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http://www.detnews.com/2005/autosinsider/0506/03/C01-202702.htm

GM lays out plan to trim models

Automaker tells dealers that Buick line will be cut back to four or five vehicles.

By Ed Garsten / The Detroit News


Moving to accelerate the consolidation of its Buick, Pontiac and GMC brands into a single sales channel, General Motors Corp. is warning dealers that only sell the Buick line that they'll have fewer and fewer models to sell in coming years.

The message was delivered Thursday during a meeting in Troy of more than 1,000 dealers from the automaker's north-central sales region, including Michigan, Ohio and Illinois.

Dealers that sell only the Buick line could face financial challenges as GM pares its U.S. model line in response to falling demand. Buick sales are down 17 percent this year and GM told dealers that Buick's product portfolio will be trimmed down to four or five vehicles from eight. The vehicles most likely to be cut are the Rendezvous crossover vehicle and the Rainier, a midsize sport utility vehicle.

To reduce product overlap and save marketing costs, GM is realigning its North America brands and model lineup. Chevrolet and Cadillac will become "foundational" brands with the broadest car and truck portfolios. GM's other six brands will see their product lines pared to only models that meet specific, strategic brand images -- such as trucks and SUVs for GMC.

A big piece of that plan includes selling Buick, Pontiac and GMC cars and trucks at a single dealership, rather than at stand-alone stores. About 50 percent of Pontiac, GMC and Buick stores have already been consolidated.

"It's really getting the role right and the three work together," Mark LaNeve, vice president of sales, service and marketing for GM North America, said during a recent interview.

"I told the dealers straight up, I'd rather you've got three or four great Pontiacs that really deliver on that legendary athletic design or performance and three or four great Buicks that are a cut above," LaNeve said.

In recent months, GM has reached out to reassure and rally dealers as part of a broad initiative to revive flagging U.S. sales that contributed to a $1.1 billion first-quarter loss. In May, GM reported a 13 percent decline in sales, and its overall sales are down 6.7 percent this year. Its U.S. market share has dipped to 25.4 percent from 27 percent a year ago.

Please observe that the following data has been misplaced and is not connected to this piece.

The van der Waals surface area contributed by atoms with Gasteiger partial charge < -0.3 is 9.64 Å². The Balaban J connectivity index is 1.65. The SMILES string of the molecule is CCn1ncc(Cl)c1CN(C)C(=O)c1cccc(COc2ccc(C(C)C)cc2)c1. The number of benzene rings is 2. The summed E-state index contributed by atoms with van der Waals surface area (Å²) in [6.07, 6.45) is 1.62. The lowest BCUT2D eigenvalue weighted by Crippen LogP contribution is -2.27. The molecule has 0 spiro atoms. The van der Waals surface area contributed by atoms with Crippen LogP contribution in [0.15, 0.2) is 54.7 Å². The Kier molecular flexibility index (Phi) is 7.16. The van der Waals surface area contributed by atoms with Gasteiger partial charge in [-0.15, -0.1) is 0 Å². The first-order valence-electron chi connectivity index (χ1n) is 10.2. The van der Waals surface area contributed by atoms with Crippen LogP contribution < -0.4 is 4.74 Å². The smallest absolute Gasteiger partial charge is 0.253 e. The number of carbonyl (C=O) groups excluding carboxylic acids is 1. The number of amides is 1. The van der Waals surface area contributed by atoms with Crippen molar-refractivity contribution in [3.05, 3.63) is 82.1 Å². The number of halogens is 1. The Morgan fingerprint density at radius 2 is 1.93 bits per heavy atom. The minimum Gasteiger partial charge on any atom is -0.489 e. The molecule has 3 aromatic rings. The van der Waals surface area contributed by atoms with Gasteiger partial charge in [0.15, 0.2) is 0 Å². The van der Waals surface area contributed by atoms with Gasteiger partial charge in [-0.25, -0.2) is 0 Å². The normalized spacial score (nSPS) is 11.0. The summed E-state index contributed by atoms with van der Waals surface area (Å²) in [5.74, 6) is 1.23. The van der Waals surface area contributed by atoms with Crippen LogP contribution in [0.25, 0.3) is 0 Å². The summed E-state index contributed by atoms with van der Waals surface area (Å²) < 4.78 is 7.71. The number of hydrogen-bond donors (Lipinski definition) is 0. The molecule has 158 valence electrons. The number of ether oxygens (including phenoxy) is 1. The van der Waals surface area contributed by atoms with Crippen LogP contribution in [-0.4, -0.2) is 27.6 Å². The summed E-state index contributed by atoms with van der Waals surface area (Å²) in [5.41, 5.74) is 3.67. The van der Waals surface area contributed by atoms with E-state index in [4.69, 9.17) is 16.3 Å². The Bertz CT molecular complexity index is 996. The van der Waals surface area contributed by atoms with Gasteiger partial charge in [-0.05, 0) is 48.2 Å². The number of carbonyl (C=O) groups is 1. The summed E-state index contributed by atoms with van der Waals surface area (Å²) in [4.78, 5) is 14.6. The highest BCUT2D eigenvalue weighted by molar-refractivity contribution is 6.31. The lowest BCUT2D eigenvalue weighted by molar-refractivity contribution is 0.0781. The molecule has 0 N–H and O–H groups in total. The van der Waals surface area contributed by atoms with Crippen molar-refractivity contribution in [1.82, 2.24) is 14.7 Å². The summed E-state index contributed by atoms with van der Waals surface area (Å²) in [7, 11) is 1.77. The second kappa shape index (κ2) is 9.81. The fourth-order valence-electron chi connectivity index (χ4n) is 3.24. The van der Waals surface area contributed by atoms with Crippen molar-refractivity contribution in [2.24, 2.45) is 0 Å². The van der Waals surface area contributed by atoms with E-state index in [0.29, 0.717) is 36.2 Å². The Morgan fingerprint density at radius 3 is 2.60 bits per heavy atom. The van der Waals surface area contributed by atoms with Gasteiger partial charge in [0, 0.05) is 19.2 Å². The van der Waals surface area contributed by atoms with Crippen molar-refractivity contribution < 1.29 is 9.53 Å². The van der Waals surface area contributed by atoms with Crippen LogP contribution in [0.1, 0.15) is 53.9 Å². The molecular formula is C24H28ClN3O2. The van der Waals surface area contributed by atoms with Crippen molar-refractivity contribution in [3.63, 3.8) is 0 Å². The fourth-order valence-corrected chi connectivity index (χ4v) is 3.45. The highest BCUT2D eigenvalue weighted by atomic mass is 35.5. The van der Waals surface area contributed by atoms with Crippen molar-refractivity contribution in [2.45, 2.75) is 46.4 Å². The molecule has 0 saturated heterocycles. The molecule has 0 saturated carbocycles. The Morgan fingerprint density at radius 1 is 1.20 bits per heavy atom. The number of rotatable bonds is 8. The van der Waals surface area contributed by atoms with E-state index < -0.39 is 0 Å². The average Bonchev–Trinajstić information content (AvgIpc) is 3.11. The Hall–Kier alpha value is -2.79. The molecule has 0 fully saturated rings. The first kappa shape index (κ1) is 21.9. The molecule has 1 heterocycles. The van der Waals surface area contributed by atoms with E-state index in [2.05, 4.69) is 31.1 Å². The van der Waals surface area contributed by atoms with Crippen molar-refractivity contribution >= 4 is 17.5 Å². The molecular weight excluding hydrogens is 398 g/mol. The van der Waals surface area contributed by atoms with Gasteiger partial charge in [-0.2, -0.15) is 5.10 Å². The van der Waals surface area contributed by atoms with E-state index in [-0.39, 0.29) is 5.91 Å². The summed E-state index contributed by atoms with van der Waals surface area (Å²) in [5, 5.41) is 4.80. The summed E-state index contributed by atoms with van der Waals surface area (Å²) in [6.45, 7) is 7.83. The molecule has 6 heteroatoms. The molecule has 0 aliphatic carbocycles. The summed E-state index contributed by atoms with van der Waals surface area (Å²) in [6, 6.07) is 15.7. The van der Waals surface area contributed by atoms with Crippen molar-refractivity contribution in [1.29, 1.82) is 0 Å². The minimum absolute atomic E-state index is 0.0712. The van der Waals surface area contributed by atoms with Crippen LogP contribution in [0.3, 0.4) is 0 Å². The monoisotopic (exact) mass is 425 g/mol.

Livonia Buick dealer John Rogin said he felt no pressure to buy into the so-called "single channel" concept, but is open to converting at some point.

"We've been a single line dealer for 20 years," said Rogin, who also owns a single-line GMC dealership. "Would I and GM ultimately do better if I had all three brands under one roof? Absolutely. If GM has a plan, we'd welcome a discussion."

Jim Bunnell, North-Central regional manager, and Pete Gerosa, GM North America Vice President field sales, service and parts, said Chevrolet will likely market 23 to 26 models, while Cadillac's portfolio will consist of nine to 11 models. Chevrolet now offers 20 models, not counting medium duty trucks and certain derivative model such as Cobolt SS. Cadillac sells nine models, not including high-performance versions.

Hummer will market four to five different models, up from three choices. Saab's product line will have five to seven models, up from its current four, according to dealers attending the meeting.

Collectively, the Pontiac, GMC and Saturn brands will have 22-27 models, GM executives told dealers, without providing details. The three brands sell 18 distinct vehicles and plan to produce at least four additional models.

GM also told dealers it will cut production by 33,000 units in the last three months of the year. Hurt by lower sales and a stockpile of unsold cars and trucks, GM is reducing North American production by about 110,000 vehicles, or 9 percent, in the third quarter. For the year, GM plans to cut output by about 465,000 vehicles, officials told dealers.

GM spokesman Stefan Weinmann declined to comment on GM's future production plans, citing changing market conditions, which may alter production plans.

Dealers are concerned that the production cutbacks, together with a new promotion that offers employee-style discounts to all consumers through July 5, could leave them short of inventory, Rogin said. Dealershave largely dealt with bloated inventories in recent years.

While some dealers may not agree with GM's new strategies, Rogin said he felt optimistic after the meeting, calling it "the most direct, most truthful, most positive meeting anyone could remember."
 

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I think it's all good news and a good idea. I'm kinda amased that they're going to keep growing Chevy and Cadillac too though.
 

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Discussion Starter · #3 ·